A Totem Pole History: The Work of Lummi Carver Joe Hillaire

By Pauline Hillaire; Gregory P. Fields | Go to book overview

A Call to Carvers

SCÄLLA, PAULINE HILLAIRE

MY NAME IS PAULINE HILLAIRE. I COME FROM THE Lummi Nation. My Indian name is Scälla, which means “Of the Killer Whale.” I’m making an all-out call for young people with dreams and visions for the future of their children and the survival of their children. To carve, some of you think it’s a mystery, but no.

You’ve got to have heart, and I know you do. To carve as the Coast Salish people did, you’ve got to have heart. It has also been said, “Once a carver, always a carver.” The love of cedar or whatever medium is used, the love of the stories, the adventure of the entire event, from picking up the carving tool and picking the right tree or other medium, featuring in your mind, at first, the final carved product—every work of this art becomes a work of love, not just a challenge.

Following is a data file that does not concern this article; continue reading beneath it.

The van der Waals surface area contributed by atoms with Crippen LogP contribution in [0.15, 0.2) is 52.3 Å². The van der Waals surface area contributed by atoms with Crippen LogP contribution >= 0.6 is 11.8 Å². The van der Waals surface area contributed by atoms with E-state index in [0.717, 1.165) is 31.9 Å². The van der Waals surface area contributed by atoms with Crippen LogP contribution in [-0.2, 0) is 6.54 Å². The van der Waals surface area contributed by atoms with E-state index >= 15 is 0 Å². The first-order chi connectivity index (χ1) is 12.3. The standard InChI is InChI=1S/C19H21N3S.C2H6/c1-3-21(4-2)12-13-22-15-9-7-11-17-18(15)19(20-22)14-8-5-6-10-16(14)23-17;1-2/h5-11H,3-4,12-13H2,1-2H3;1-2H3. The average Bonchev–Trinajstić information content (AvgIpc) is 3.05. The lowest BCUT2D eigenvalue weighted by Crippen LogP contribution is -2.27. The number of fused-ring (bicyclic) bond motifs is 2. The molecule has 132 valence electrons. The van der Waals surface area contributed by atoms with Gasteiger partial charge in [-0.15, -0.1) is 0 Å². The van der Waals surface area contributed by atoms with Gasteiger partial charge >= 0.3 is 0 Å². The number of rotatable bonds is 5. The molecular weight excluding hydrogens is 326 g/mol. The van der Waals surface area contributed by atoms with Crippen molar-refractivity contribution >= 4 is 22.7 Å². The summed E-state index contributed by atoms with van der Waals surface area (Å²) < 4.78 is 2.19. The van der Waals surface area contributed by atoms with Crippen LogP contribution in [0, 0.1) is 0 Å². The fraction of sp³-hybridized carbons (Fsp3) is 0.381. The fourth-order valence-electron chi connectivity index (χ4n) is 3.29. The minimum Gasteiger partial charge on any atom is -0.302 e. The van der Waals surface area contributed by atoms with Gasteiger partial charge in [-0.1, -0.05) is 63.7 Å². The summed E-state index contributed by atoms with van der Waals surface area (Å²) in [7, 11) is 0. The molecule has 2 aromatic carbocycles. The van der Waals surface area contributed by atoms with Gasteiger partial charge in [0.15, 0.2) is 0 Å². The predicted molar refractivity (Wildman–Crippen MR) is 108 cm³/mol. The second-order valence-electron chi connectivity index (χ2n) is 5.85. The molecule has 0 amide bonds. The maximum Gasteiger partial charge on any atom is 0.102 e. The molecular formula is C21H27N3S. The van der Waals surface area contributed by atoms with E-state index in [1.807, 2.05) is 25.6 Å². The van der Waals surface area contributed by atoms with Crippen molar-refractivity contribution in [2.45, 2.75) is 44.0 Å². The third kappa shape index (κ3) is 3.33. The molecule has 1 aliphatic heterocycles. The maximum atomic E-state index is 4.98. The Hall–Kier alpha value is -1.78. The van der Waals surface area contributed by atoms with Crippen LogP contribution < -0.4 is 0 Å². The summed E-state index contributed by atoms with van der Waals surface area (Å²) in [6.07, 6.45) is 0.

To say, “Once a carver, always a carver,” becomes a challenge to the workings of your mind as a young carver. Carving, no matter how long, brings more to the surface of the art than you expect. You’ve already become a storyteller or a historian once you carve, once you study the totem pole and finally cover and add your personal touch to it. Your world has expanded without your knowing it. You are already a very important

-xix-

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